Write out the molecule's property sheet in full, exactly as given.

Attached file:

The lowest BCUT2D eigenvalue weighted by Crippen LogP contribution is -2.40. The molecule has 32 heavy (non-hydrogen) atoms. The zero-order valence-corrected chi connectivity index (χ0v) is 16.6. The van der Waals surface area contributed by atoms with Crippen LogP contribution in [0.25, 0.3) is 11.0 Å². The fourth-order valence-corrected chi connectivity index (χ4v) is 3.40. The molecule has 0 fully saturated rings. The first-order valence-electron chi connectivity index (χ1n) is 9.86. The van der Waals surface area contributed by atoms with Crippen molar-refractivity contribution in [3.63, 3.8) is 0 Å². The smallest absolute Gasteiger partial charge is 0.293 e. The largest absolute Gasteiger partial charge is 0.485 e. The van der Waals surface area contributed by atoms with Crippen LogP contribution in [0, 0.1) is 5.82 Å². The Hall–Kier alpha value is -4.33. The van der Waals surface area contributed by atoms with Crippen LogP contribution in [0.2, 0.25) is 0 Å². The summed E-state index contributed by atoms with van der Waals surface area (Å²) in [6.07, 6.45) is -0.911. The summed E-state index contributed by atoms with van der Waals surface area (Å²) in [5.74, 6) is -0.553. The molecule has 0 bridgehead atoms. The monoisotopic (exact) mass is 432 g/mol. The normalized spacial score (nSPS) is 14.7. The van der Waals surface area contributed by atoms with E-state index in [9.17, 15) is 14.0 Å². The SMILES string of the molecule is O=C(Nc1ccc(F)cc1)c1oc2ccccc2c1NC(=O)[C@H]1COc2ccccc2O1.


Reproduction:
The lowest BCUT2D eigenvalue weighted by Crippen LogP contribution is -2.40. The molecule has 32 heavy (non-hydrogen) atoms. The zero-order valence-corrected chi connectivity index (χ0v) is 16.6. The van der Waals surface area contributed by atoms with Crippen LogP contribution in [0.25, 0.3) is 11.0 Å². The fourth-order valence-corrected chi connectivity index (χ4v) is 3.40. The molecule has 0 fully saturated rings. The first-order valence-electron chi connectivity index (χ1n) is 9.86. The van der Waals surface area contributed by atoms with Crippen molar-refractivity contribution in [3.63, 3.8) is 0 Å². The smallest absolute Gasteiger partial charge is 0.293 e. The largest absolute Gasteiger partial charge is 0.485 e. The van der Waals surface area contributed by atoms with Crippen LogP contribution in [0, 0.1) is 5.82 Å². The Hall–Kier alpha value is -4.33. The van der Waals surface area contributed by atoms with Crippen LogP contribution in [0.2, 0.25) is 0 Å². The summed E-state index contributed by atoms with van der Waals surface area (Å²) in [6.07, 6.45) is -0.911. The summed E-state index contributed by atoms with van der Waals surface area (Å²) in [5.74, 6) is -0.553. The molecule has 0 bridgehead atoms. The monoisotopic (exact) mass is 432 g/mol. The normalized spacial score (nSPS) is 14.7. The van der Waals surface area contributed by atoms with E-state index in [9.17, 15) is 14.0 Å². The SMILES string of the molecule is O=C(Nc1ccc(F)cc1)c1oc2ccccc2c1NC(=O)[C@H]1COc2ccccc2O1.